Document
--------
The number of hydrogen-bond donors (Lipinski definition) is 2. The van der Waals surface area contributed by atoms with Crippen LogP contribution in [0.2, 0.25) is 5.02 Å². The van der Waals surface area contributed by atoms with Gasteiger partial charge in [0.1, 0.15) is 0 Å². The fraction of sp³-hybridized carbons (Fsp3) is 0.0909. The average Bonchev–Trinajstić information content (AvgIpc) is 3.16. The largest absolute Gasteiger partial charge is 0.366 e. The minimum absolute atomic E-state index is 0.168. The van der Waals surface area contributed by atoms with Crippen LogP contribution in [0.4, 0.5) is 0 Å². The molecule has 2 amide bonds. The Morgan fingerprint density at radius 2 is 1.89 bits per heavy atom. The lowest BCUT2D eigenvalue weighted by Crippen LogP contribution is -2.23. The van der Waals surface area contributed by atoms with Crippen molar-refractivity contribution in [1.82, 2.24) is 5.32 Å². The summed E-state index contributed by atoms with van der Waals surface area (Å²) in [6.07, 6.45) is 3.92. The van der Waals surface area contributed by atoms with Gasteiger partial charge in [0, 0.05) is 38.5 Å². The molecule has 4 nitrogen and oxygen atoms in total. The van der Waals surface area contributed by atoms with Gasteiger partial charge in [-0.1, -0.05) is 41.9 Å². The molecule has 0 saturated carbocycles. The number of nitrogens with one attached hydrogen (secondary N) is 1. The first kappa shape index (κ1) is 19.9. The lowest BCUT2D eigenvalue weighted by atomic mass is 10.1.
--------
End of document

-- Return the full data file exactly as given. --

The number of hydrogen-bond donors (Lipinski definition) is 2. The van der Waals surface area contributed by atoms with Crippen LogP contribution in [0.2, 0.25) is 5.02 Å². The van der Waals surface area contributed by atoms with Gasteiger partial charge in [0.1, 0.15) is 0 Å². The fraction of sp³-hybridized carbons (Fsp3) is 0.0909. The average Bonchev–Trinajstić information content (AvgIpc) is 3.16. The largest absolute Gasteiger partial charge is 0.366 e. The minimum absolute atomic E-state index is 0.168. The van der Waals surface area contributed by atoms with Crippen LogP contribution in [0.4, 0.5) is 0 Å². The molecule has 2 amide bonds. The Morgan fingerprint density at radius 2 is 1.89 bits per heavy atom. The lowest BCUT2D eigenvalue weighted by Crippen LogP contribution is -2.23. The van der Waals surface area contributed by atoms with Crippen molar-refractivity contribution in [1.82, 2.24) is 5.32 Å². The summed E-state index contributed by atoms with van der Waals surface area (Å²) in [6.07, 6.45) is 3.92. The van der Waals surface area contributed by atoms with Gasteiger partial charge in [0, 0.05) is 38.5 Å². The molecule has 4 nitrogen and oxygen atoms in total. The van der Waals surface area contributed by atoms with Gasteiger partial charge in [-0.1, -0.05) is 41.9 Å². The molecule has 0 saturated carbocycles. The number of nitrogens with one attached hydrogen (secondary N) is 1. The first kappa shape index (κ1) is 19.9. The lowest BCUT2D eigenvalue weighted by atomic mass is 10.1.